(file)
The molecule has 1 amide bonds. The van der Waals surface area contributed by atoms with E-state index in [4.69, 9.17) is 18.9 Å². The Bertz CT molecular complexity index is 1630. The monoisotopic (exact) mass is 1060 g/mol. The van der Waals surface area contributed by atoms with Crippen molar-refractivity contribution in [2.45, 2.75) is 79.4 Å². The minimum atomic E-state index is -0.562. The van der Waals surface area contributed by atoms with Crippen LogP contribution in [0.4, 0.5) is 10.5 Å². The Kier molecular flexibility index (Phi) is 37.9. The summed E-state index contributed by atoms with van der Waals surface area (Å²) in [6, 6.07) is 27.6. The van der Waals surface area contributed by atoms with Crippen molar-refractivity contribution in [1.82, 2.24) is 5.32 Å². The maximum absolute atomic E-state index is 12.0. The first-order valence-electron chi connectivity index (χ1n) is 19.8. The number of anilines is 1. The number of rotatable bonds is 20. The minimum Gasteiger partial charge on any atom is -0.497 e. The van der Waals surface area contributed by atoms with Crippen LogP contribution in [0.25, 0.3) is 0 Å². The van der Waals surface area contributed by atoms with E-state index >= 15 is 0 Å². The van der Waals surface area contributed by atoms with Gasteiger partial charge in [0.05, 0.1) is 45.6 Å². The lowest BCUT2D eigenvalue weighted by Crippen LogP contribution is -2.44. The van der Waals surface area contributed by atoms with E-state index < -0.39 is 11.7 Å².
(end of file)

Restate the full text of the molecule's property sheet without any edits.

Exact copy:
The molecule has 1 amide bonds. The van der Waals surface area contributed by atoms with E-state index in [4.69, 9.17) is 18.9 Å². The Bertz CT molecular complexity index is 1630. The monoisotopic (exact) mass is 1060 g/mol. The van der Waals surface area contributed by atoms with Crippen molar-refractivity contribution in [2.45, 2.75) is 79.4 Å². The minimum atomic E-state index is -0.562. The van der Waals surface area contributed by atoms with Crippen LogP contribution in [0.4, 0.5) is 10.5 Å². The Kier molecular flexibility index (Phi) is 37.9. The summed E-state index contributed by atoms with van der Waals surface area (Å²) in [6, 6.07) is 27.6. The van der Waals surface area contributed by atoms with Crippen molar-refractivity contribution in [1.82, 2.24) is 5.32 Å². The maximum absolute atomic E-state index is 12.0. The first-order valence-electron chi connectivity index (χ1n) is 19.8. The number of anilines is 1. The number of rotatable bonds is 20. The minimum Gasteiger partial charge on any atom is -0.497 e. The van der Waals surface area contributed by atoms with Crippen LogP contribution in [0.25, 0.3) is 0 Å². The van der Waals surface area contributed by atoms with E-state index >= 15 is 0 Å². The van der Waals surface area contributed by atoms with Gasteiger partial charge in [0.05, 0.1) is 45.6 Å². The lowest BCUT2D eigenvalue weighted by Crippen LogP contribution is -2.44. The van der Waals surface area contributed by atoms with E-state index < -0.39 is 11.7 Å².